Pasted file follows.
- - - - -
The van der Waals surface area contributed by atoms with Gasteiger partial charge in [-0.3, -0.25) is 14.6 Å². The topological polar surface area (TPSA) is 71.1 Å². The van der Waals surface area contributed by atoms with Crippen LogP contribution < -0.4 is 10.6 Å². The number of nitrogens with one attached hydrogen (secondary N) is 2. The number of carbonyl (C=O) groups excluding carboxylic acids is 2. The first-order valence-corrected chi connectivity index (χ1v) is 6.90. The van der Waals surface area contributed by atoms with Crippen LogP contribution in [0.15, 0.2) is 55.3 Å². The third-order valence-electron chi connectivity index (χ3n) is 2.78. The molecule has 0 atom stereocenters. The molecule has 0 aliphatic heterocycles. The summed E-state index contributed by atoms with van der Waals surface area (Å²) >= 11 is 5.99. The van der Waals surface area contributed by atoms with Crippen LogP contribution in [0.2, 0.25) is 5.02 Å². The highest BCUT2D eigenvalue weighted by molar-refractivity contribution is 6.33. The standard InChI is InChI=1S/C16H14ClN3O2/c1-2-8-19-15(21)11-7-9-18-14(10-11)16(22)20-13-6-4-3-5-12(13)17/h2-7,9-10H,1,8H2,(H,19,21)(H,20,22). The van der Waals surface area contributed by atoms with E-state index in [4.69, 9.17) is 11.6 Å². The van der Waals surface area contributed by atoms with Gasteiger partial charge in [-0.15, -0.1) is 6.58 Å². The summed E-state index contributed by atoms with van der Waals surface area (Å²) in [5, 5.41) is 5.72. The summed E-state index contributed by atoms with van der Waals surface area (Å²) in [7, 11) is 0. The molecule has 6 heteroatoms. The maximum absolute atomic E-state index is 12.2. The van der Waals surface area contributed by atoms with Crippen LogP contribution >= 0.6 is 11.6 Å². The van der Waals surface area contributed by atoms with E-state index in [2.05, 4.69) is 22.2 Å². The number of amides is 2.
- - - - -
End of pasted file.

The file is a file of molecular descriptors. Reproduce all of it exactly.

The van der Waals surface area contributed by atoms with Gasteiger partial charge in [-0.3, -0.25) is 14.6 Å². The topological polar surface area (TPSA) is 71.1 Å². The van der Waals surface area contributed by atoms with Crippen LogP contribution < -0.4 is 10.6 Å². The number of nitrogens with one attached hydrogen (secondary N) is 2. The number of carbonyl (C=O) groups excluding carboxylic acids is 2. The first-order valence-corrected chi connectivity index (χ1v) is 6.90. The van der Waals surface area contributed by atoms with Crippen LogP contribution in [0.15, 0.2) is 55.3 Å². The third-order valence-electron chi connectivity index (χ3n) is 2.78. The molecule has 0 atom stereocenters. The molecule has 0 aliphatic heterocycles. The summed E-state index contributed by atoms with van der Waals surface area (Å²) >= 11 is 5.99. The van der Waals surface area contributed by atoms with Crippen LogP contribution in [0.2, 0.25) is 5.02 Å². The highest BCUT2D eigenvalue weighted by molar-refractivity contribution is 6.33. The standard InChI is InChI=1S/C16H14ClN3O2/c1-2-8-19-15(21)11-7-9-18-14(10-11)16(22)20-13-6-4-3-5-12(13)17/h2-7,9-10H,1,8H2,(H,19,21)(H,20,22). The van der Waals surface area contributed by atoms with E-state index in [4.69, 9.17) is 11.6 Å². The van der Waals surface area contributed by atoms with Gasteiger partial charge in [-0.15, -0.1) is 6.58 Å². The summed E-state index contributed by atoms with van der Waals surface area (Å²) in [5, 5.41) is 5.72. The summed E-state index contributed by atoms with van der Waals surface area (Å²) in [7, 11) is 0. The molecule has 6 heteroatoms. The maximum absolute atomic E-state index is 12.2. The van der Waals surface area contributed by atoms with Crippen LogP contribution >= 0.6 is 11.6 Å². The van der Waals surface area contributed by atoms with E-state index in [2.05, 4.69) is 22.2 Å². The number of amides is 2.